The U.S. government has rescinded its policy that would revoke visas of international students whose courses move fully online this fall, providing a relief for about 50,000 Korean students in the United States.
According to The Wall Street Journal on Tuesday, U.S. District Judge Allison Burroughs announced that the U.S. government, Harvard University and the Massachusetts Institute of Technology (MIT) reached an agreement. “Federal immigration authorities agreed to pull the July 6 directive and return to the status quo,” the judge said.
The Department of Home Security said on July 6 that it would neither allow international students at schools that offer only online courses to stay in the country nor issue visas to new students. It has been considered to be a move to pressure universities to provide face-to-face tuition. However, concerns were raised that, once implemented, the new policy could deport about one million international students and deal a blow to the finances of universities and local economies.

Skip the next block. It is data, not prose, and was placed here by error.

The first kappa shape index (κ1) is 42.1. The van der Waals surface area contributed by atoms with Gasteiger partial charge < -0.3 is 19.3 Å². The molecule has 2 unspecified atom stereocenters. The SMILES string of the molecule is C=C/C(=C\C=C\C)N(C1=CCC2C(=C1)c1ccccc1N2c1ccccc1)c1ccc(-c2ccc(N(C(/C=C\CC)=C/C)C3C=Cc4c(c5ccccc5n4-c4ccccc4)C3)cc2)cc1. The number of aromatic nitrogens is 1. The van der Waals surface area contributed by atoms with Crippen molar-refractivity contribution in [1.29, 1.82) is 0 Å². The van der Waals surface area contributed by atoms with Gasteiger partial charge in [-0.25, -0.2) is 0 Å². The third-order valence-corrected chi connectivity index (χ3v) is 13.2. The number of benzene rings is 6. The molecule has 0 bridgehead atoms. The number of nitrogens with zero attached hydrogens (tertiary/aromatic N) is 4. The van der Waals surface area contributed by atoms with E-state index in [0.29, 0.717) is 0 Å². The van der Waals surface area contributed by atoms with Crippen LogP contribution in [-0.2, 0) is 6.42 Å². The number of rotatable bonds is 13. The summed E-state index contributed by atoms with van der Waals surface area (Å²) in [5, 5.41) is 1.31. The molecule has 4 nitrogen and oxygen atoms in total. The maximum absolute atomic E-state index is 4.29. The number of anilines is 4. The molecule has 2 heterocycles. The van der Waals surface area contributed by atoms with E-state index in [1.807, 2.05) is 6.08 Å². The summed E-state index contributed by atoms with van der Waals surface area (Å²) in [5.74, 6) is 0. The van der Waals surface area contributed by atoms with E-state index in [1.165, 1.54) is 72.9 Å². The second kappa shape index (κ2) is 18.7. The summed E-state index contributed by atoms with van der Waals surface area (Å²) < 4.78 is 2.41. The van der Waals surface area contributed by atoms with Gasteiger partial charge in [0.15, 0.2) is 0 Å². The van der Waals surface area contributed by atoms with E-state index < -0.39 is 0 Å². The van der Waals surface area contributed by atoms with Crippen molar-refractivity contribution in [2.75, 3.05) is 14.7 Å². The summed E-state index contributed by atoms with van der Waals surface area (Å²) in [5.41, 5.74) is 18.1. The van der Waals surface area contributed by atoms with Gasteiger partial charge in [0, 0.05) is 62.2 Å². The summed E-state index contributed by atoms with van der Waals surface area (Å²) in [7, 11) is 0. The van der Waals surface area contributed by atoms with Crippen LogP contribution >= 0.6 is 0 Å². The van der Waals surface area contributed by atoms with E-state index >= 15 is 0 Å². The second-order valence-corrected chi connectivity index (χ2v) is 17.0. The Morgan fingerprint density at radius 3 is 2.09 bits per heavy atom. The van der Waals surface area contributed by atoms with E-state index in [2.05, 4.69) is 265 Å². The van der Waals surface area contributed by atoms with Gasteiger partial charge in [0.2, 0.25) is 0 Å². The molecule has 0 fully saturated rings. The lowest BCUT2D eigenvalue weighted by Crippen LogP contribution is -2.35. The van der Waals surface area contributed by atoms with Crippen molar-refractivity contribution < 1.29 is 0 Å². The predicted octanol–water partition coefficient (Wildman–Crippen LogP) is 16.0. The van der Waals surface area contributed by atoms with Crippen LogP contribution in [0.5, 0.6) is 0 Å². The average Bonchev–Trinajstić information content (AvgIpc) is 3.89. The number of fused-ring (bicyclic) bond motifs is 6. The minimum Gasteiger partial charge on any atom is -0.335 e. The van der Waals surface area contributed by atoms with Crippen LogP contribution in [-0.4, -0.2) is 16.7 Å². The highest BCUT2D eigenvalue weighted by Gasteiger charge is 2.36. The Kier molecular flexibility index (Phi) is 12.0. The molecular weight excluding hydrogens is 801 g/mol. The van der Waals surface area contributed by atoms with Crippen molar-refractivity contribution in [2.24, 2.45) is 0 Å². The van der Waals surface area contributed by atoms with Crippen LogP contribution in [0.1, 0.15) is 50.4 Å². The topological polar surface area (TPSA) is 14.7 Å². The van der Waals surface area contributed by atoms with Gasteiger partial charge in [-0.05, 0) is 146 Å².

In response, Harvard University, MIT and other U.S. universities brought a lawsuit along with 18 state governments to rescind the policy. IT companies including Facebook and Google also backed their stance, saying that the future of the country’s economy depends on how much talent the country can attract.
As the U.S. government dropped the policy, students already in the United States can stay in the country even though their schools only offer online courses. However, there is a possibility that the rule might still be applied to new students. Foreign newspapers reported that there were ongoing discussions on applying the restrictions to new students while allowing existing students to stay.
Jae-Dong Yu email@example.com